Evaluation of Systemic Heparin Versus Bivalirudin in Adult Patients: Supported by Extracorporeal Membrane Oxygenation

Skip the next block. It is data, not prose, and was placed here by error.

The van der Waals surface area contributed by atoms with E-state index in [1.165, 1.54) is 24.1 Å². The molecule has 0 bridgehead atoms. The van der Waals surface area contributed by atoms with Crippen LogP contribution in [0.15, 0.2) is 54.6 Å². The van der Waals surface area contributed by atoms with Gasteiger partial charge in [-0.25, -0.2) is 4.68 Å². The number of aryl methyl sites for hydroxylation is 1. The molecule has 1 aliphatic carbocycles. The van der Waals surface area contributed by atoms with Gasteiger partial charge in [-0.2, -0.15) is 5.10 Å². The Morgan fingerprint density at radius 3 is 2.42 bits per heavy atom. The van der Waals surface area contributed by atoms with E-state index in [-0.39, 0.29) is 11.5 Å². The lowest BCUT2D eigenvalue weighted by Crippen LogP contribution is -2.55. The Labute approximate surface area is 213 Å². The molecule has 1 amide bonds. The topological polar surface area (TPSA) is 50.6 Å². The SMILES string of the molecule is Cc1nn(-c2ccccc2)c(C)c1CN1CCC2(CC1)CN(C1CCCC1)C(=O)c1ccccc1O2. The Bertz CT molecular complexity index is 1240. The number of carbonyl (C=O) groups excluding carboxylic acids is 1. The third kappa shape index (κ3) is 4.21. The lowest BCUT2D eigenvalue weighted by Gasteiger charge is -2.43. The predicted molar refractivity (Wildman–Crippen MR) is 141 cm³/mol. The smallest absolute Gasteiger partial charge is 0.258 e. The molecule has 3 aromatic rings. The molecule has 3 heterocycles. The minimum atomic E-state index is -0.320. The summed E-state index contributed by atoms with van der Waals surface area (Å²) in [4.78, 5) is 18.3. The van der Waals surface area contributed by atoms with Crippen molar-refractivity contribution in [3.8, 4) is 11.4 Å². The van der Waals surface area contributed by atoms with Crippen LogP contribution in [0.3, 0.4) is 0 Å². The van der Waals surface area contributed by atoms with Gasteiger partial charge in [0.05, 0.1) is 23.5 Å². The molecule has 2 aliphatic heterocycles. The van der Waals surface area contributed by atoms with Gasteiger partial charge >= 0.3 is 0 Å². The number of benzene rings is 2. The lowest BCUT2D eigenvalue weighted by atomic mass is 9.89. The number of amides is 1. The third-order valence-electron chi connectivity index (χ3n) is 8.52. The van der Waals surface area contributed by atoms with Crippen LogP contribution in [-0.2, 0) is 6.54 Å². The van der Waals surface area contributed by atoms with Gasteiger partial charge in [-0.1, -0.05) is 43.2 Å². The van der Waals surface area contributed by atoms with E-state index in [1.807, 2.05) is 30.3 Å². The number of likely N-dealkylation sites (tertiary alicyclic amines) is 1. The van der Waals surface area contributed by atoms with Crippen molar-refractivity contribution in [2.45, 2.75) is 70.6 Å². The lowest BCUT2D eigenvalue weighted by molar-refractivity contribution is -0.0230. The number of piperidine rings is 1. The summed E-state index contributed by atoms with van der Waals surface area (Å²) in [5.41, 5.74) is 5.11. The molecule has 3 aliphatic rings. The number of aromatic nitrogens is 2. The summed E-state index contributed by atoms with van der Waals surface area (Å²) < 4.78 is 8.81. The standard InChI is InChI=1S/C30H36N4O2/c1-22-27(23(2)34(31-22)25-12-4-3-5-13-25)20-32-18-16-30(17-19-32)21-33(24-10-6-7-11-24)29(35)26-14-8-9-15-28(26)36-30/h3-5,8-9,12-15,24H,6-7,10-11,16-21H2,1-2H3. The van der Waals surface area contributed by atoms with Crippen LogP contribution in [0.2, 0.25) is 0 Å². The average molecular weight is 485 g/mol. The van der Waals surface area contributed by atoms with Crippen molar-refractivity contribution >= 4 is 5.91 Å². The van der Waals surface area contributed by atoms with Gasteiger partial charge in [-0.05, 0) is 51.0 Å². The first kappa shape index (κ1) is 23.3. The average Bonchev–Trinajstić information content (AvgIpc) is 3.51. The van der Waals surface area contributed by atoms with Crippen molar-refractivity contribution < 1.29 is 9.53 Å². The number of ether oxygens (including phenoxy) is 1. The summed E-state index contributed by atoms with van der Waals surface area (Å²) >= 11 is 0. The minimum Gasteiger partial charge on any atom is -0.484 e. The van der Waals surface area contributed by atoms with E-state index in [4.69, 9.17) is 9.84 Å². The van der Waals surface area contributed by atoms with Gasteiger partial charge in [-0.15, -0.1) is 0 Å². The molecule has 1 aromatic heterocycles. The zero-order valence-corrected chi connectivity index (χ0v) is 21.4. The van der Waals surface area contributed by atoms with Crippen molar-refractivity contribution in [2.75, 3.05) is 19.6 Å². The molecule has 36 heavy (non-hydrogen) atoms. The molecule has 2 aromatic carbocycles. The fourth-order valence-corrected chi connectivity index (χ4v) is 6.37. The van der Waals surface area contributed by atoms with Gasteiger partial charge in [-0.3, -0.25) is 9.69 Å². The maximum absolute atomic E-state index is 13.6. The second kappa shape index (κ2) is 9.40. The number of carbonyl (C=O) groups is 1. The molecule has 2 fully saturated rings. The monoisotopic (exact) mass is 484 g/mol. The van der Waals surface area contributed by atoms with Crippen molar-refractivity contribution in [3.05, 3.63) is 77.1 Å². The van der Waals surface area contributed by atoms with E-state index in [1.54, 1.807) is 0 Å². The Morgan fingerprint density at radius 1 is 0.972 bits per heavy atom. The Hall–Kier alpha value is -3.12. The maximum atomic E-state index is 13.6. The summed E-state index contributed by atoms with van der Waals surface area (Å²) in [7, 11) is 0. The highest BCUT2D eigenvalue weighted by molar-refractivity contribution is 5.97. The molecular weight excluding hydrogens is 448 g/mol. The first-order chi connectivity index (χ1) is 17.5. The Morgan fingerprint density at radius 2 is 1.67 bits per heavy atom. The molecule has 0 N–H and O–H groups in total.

Systemic anticoagulation is a standard of care in adult patients supported by extracorporeal membrane oxygenation (ECMO) to prevent circuit thrombosis and subsequent thromboembolic events. Unfractionated heparin has long been considered the anticoagulant of choice, but emerging evidence reports successful ECMO runs with direct thrombin inhibitors. This retrospective study sought to determine whether bivalirudin offers distinct clinical benefits as the anticoagulant of choice in ECMO. Primary end points included thrombotic events during the initial 96 hours of anticoagulation, over the course of their entire ECMO run, and at any time during the admission, as well as in-hospital and 30-day mortality. Secondary end points included percent time within therapeutic range for each anticoagulant, neurologic events, vascular complications, and bleeding. Compared with patients receiving heparin, patients receiving bivalirudin show similar rates of thrombotic events across the three time points (17.9% vs. 9.1%; p = 0.47, 21.4% vs. 11.4%; p = 0.41, and 25% vs. 22.7%; p = 1.00, respectively). In-hospital (32.1% vs. 36.4%; p = 0.91) and 30-day mortality (32.1% vs. 36.4%; p = 0.91) were no different. Similarly, no differences were observed in percent time within therapeutic range (83.0% vs. 87.7%, p = 0.34), neurological events (7.1% vs. 11.4%, p = 0.99), vascular complications (57.1% vs. 38.6%, p = 0.20), or major (25.0% vs. 45.5%, p = 0.13) and minor (25.0% vs. 22.7%, p = 1.00) bleeding. These results suggest that bivalirudin is a viable alternative to heparin for anticoagulation in ECMO but may not offer a clinically significant advantage as the anticoagulant of choice.